Perhaps you call regularly to offer emotional support. Maybe you handle finances. Perhaps you visit weekly. Or you may live with your loved one 24/7. Caring takes many forms. You may feel this is simply what a loving daughter/son/partner would do. But that doesn’t mean it isn’t time and energy from your day. Or night, if you skimp on sleep to create time to help.
Whether you provide hands-on care or assistance from afar, you ARE a family caregiver. And that means you need to watch for burnout. Use this list to take an inventory. Consider what is realistic for you. And think about options to help manage the load: Friends, family, community programs, paid help.
- Chores. Laundry, yardwork, housekeeping, repairs
- Meals. Shopping, cooking, cleanup
- Transportation. Errands, doctor appointments, worship, social activities
- Medical advocacy. Talking with doctors, deciding on treatments
- Help in a crisis. Availability on short notice. The legal right to make medical decisions if your loved one is unable to speak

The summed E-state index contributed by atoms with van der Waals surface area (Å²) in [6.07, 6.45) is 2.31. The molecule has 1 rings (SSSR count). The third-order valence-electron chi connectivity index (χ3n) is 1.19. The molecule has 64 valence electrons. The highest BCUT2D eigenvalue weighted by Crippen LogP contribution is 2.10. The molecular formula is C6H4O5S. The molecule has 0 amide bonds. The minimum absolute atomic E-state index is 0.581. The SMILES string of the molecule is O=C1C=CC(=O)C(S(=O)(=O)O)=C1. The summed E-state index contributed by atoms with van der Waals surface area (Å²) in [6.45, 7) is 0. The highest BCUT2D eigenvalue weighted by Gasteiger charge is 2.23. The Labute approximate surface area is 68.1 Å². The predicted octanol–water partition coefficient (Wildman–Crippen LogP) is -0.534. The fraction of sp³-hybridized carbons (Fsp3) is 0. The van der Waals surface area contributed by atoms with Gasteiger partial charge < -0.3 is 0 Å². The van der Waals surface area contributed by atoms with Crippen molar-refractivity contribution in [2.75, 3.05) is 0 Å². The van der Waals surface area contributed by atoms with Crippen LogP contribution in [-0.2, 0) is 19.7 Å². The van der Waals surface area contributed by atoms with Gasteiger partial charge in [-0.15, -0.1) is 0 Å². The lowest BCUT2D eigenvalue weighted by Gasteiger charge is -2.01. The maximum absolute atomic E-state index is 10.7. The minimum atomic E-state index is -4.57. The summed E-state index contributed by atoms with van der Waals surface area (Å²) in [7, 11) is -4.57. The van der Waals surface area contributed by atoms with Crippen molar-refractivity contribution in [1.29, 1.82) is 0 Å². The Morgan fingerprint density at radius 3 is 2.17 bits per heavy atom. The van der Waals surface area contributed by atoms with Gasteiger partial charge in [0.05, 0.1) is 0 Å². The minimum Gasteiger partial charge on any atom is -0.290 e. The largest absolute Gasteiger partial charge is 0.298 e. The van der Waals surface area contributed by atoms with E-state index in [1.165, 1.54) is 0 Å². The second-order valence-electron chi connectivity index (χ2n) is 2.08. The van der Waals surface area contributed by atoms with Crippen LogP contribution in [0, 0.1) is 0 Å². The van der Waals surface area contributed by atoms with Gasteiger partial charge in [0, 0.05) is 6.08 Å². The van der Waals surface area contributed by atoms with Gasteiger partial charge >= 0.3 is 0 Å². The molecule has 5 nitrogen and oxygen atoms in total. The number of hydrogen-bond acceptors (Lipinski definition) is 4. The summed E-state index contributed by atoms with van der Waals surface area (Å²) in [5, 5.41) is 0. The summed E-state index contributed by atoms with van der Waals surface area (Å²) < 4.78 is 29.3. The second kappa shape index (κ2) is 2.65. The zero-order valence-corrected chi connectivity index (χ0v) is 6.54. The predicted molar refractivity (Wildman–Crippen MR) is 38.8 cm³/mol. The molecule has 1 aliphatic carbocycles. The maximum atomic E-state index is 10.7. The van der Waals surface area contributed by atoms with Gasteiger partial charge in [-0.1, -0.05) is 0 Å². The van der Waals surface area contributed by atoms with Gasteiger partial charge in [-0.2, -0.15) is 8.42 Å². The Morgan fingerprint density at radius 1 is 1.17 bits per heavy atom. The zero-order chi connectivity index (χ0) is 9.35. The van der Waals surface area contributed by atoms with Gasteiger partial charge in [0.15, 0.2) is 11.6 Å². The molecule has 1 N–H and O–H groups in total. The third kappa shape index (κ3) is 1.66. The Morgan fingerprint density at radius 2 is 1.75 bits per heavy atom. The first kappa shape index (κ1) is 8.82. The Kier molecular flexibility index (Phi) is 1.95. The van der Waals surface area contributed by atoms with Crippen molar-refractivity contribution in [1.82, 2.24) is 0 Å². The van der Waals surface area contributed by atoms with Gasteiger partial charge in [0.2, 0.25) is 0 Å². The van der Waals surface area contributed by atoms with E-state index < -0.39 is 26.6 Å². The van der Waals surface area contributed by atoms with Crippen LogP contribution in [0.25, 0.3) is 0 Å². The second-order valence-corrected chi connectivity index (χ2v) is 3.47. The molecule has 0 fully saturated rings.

- Medication management. Tracking what’s been prescribed. Getting refills on time. Daily reminders to take meds
- Coordinating care. Finding, hiring, supervising, and scheduling providers
- Money management. Paying bills, balancing the checkbook, banking. Handling investments and real estate
- Dealing with insurance. Tracking deductibles and copays. Signing up for prescription insurance, long-term care coverage, disability and veteran benefits
- Legal assistance. Ensuring paperwork is attended to: A will or living trust. Durable Power of Attorney. Advance health care directive
- Financial assistance. Finding programs and/or pitching in to cover expenses
- Intimate care. Bathing, dressing, toileting, feeding
- Emotional support. A sympathetic ear. A hug. Reassuring your relative that they are not alone
Plus the work of being constantly on the lookout for evidence of new difficulties, falls, confusion, blue mood, scammers, etc.